black history month

Proofpoint Celebrates Black History Month: Part 3

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At Proofpoint, our people—and the range of their experiences, backgrounds, perspectives, and work skills—drive our success. We embrace and foster the diversity of our team members, customers, and stakeholders. Everyone is valued and appreciated for their lifestyles, thoughts, and talents, all of which contribute to the growth and sustainability of our business and the strength of our communities.  

To support our diverse workforce, Proofpoint Employee Inclusion Groups (EIGs) serve as structured, employee-led organizations that are formally recognized and integrated into the fabric of the company, cultivating compelling conversations, workshops and activities. They empower our employees to learn from one another and express their authentic selves.  

Our BEACON (Black Employees and Allies Collective Outreach Network) EIG provides an environment that encourages others through shared experiences and fosters support across recruitment, career development, community outreach, professional growth and retention initiatives. 

Black History Month is observed in February in the United States and Canada and observed in October in the United Kingdom and Ireland. In this blog series celebrating Black History Month, our BEACON EIG leads share their thoughts on what celebrating Black achievements means to them.  

Hear from the author:

 Shawn Ifill, BEACON EIG Lead, Sr. National Channel Account Manager at Proofpoint

Black History Month

Black History Month means celebrating the many achievements of Black people, not just from decades ago, but also shining a light on those making history today.

During Black History Month, it means so much to me when I see local, regional, and national media feature not only Black achievements but also specific programs to help support the success of Black people. Highlighting and recognizing the positive impacts and contributions Black people have made in our communities and around the globe helps to reframe the negative image society sometimes portrays.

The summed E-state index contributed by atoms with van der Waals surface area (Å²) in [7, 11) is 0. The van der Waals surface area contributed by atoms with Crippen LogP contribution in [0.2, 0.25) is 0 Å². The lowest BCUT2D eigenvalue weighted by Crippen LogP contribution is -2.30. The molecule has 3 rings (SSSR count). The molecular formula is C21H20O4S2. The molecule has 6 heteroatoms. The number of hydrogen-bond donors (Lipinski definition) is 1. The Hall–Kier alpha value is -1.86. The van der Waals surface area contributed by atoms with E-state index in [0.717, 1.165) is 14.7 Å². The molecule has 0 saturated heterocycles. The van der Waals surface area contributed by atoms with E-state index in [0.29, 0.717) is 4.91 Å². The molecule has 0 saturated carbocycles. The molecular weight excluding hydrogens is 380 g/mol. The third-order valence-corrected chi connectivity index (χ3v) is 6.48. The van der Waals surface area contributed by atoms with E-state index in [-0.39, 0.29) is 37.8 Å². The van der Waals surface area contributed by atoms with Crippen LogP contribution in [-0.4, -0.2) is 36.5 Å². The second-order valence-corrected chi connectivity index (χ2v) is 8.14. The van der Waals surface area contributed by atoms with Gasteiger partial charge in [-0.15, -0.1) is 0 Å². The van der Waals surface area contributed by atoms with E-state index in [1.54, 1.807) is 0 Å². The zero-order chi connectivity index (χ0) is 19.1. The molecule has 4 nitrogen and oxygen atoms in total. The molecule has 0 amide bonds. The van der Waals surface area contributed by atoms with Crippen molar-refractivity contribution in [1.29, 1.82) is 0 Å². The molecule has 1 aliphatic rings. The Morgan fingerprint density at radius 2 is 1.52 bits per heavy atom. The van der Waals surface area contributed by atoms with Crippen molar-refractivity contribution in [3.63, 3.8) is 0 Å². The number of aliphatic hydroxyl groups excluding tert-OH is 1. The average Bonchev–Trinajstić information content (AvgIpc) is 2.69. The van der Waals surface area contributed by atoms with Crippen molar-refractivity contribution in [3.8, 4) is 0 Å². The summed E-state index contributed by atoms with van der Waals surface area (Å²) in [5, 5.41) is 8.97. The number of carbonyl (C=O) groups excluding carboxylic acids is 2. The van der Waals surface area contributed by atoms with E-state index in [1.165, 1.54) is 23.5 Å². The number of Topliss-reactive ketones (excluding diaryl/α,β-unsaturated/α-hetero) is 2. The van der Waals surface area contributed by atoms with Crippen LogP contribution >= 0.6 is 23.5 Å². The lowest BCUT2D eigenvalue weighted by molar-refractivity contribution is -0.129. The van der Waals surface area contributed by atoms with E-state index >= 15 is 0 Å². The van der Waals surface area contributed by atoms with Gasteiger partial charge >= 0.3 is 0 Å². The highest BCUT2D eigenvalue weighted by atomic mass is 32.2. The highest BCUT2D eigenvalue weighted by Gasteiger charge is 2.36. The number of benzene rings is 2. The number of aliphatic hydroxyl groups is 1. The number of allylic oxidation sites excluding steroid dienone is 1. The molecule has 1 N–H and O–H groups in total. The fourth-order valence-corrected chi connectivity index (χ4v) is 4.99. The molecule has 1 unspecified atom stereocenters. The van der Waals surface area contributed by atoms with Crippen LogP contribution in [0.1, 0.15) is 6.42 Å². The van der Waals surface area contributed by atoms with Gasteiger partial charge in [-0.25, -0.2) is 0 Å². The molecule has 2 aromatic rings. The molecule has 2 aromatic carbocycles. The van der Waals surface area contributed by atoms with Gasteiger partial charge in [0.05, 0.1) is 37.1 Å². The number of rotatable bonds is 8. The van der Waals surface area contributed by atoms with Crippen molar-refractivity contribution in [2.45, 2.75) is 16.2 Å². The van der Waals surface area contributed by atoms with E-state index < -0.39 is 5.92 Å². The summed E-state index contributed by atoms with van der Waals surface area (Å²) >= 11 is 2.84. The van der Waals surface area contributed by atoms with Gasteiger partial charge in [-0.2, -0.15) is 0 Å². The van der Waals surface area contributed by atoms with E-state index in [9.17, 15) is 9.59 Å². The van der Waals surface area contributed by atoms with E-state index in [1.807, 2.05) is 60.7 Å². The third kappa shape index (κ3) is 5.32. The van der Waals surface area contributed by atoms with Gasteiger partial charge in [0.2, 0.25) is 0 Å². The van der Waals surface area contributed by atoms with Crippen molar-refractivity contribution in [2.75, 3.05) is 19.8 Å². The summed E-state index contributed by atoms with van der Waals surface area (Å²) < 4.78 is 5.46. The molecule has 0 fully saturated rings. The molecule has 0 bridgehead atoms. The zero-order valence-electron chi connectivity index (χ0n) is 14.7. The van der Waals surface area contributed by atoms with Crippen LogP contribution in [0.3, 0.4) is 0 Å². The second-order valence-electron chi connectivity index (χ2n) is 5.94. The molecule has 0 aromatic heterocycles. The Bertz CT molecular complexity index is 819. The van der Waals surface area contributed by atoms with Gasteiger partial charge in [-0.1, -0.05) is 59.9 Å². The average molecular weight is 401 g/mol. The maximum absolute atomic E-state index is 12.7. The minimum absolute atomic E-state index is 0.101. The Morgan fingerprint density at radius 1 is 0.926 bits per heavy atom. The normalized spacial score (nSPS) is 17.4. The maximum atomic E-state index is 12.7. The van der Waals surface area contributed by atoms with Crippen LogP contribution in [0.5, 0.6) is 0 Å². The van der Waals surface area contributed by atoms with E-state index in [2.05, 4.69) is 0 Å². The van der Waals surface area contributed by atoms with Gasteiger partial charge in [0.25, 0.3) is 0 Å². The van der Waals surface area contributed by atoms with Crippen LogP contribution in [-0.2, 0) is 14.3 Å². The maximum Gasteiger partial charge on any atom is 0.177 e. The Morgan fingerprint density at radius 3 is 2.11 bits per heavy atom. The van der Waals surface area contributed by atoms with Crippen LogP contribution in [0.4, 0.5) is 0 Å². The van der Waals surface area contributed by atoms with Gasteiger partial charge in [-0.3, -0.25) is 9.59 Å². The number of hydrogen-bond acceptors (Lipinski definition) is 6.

In turn, I feel encouraged that this is also a time my kids can see positive images of Black people as they continue to build generations. As a Canadian, I am proud of the rich Black history which has helped shape our society in my country and throughout the world.  

Black History Month is also a time when our allies can gain insight and understanding of our past and present struggles through our lens, and hopefully feel comfortable asking questions that may seem a bit awkward. It is a time that we can all shed light on what has been an unpleasant history with the goal of bridging the gap that divides us to foster a sense of unity and solidarity.  

Black History Month helps to normalize the word “black.” It’s so interesting to me that I know people who either avoid race conversations or whisper the word “black.” To me, this is not a derogatory word; rather, it is one that accurately describes my identity.  

For North America, February is Black History Month; however, we can all celebrate Black history throughout the year. I’m proud to work at an organization like Proofpoint that has enabled me to be a leader for our Black Employees and Allies Collective Outreach Network (BEACON) Employee Inclusion Group and look forward to celebrating Black History Month with my network. 

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